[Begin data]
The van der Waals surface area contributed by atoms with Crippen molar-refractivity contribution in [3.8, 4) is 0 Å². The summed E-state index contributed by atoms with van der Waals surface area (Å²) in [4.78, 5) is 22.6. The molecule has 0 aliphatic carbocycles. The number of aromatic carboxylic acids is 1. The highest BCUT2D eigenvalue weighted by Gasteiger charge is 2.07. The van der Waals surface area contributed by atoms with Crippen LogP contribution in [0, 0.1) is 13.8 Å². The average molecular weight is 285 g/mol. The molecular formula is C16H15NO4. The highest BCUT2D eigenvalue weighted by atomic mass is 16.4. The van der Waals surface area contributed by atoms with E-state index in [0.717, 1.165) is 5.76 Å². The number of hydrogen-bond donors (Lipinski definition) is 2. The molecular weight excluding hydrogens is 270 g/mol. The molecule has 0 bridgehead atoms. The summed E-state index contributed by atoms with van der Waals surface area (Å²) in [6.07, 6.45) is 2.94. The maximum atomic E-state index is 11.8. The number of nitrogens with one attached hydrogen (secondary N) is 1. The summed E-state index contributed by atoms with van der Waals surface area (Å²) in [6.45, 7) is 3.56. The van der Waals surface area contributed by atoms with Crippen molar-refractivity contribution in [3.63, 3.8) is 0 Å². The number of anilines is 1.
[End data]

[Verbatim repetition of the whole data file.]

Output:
The van der Waals surface area contributed by atoms with Crippen molar-refractivity contribution in [3.8, 4) is 0 Å². The summed E-state index contributed by atoms with van der Waals surface area (Å²) in [4.78, 5) is 22.6. The molecule has 0 aliphatic carbocycles. The number of aromatic carboxylic acids is 1. The highest BCUT2D eigenvalue weighted by Gasteiger charge is 2.07. The van der Waals surface area contributed by atoms with Crippen LogP contribution in [0, 0.1) is 13.8 Å². The average molecular weight is 285 g/mol. The molecular formula is C16H15NO4. The highest BCUT2D eigenvalue weighted by atomic mass is 16.4. The van der Waals surface area contributed by atoms with E-state index in [0.717, 1.165) is 5.76 Å². The number of hydrogen-bond donors (Lipinski definition) is 2. The molecular weight excluding hydrogens is 270 g/mol. The molecule has 0 bridgehead atoms. The summed E-state index contributed by atoms with van der Waals surface area (Å²) in [6.07, 6.45) is 2.94. The maximum atomic E-state index is 11.8. The number of nitrogens with one attached hydrogen (secondary N) is 1. The summed E-state index contributed by atoms with van der Waals surface area (Å²) in [6.45, 7) is 3.56. The van der Waals surface area contributed by atoms with Crippen molar-refractivity contribution in [3.63, 3.8) is 0 Å². The number of anilines is 1.